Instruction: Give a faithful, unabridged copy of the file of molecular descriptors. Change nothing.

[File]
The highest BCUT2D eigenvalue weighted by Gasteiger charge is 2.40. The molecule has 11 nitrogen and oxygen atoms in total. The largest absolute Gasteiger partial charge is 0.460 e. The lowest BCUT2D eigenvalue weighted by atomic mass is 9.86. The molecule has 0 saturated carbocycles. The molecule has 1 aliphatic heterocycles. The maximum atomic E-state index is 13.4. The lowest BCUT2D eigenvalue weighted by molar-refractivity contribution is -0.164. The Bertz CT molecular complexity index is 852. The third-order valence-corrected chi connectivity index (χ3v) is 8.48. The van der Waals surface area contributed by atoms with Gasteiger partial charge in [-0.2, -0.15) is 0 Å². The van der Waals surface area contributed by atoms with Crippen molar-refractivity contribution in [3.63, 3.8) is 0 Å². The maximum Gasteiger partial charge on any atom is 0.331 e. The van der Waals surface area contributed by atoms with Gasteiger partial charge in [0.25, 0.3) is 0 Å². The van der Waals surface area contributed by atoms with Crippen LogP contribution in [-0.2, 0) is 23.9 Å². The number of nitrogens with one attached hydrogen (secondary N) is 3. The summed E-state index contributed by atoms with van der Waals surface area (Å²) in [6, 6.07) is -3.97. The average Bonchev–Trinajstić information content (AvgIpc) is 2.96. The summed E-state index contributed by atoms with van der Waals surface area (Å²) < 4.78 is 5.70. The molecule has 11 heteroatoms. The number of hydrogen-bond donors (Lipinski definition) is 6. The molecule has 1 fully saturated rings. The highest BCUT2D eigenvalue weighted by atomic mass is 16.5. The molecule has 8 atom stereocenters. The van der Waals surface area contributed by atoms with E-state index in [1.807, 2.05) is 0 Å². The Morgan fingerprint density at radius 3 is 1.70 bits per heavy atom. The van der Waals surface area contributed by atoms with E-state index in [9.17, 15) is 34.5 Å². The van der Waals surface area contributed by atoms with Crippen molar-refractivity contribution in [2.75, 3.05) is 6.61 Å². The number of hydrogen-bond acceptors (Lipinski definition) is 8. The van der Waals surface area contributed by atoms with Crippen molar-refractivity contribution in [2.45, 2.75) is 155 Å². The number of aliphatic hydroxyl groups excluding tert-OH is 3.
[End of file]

The highest BCUT2D eigenvalue weighted by Gasteiger charge is 2.40. The molecule has 11 nitrogen and oxygen atoms in total. The largest absolute Gasteiger partial charge is 0.460 e. The lowest BCUT2D eigenvalue weighted by atomic mass is 9.86. The molecule has 0 saturated carbocycles. The molecule has 1 aliphatic heterocycles. The maximum atomic E-state index is 13.4. The lowest BCUT2D eigenvalue weighted by molar-refractivity contribution is -0.164. The Bertz CT molecular complexity index is 852. The third-order valence-corrected chi connectivity index (χ3v) is 8.48. The van der Waals surface area contributed by atoms with Gasteiger partial charge in [-0.2, -0.15) is 0 Å². The van der Waals surface area contributed by atoms with Crippen molar-refractivity contribution in [3.63, 3.8) is 0 Å². The maximum Gasteiger partial charge on any atom is 0.331 e. The van der Waals surface area contributed by atoms with Gasteiger partial charge in [0.25, 0.3) is 0 Å². The van der Waals surface area contributed by atoms with Crippen LogP contribution in [-0.2, 0) is 23.9 Å². The number of nitrogens with one attached hydrogen (secondary N) is 3. The summed E-state index contributed by atoms with van der Waals surface area (Å²) in [6, 6.07) is -3.97. The average Bonchev–Trinajstić information content (AvgIpc) is 2.96. The summed E-state index contributed by atoms with van der Waals surface area (Å²) < 4.78 is 5.70. The molecule has 11 heteroatoms. The number of hydrogen-bond donors (Lipinski definition) is 6. The molecule has 1 fully saturated rings. The highest BCUT2D eigenvalue weighted by atomic mass is 16.5. The molecule has 8 atom stereocenters. The van der Waals surface area contributed by atoms with E-state index in [1.807, 2.05) is 0 Å². The Morgan fingerprint density at radius 3 is 1.70 bits per heavy atom. The van der Waals surface area contributed by atoms with E-state index in [9.17, 15) is 34.5 Å². The van der Waals surface area contributed by atoms with Crippen molar-refractivity contribution in [2.75, 3.05) is 6.61 Å². The number of hydrogen-bond acceptors (Lipinski definition) is 8. The van der Waals surface area contributed by atoms with Crippen molar-refractivity contribution in [2.45, 2.75) is 155 Å². The number of aliphatic hydroxyl groups excluding tert-OH is 3.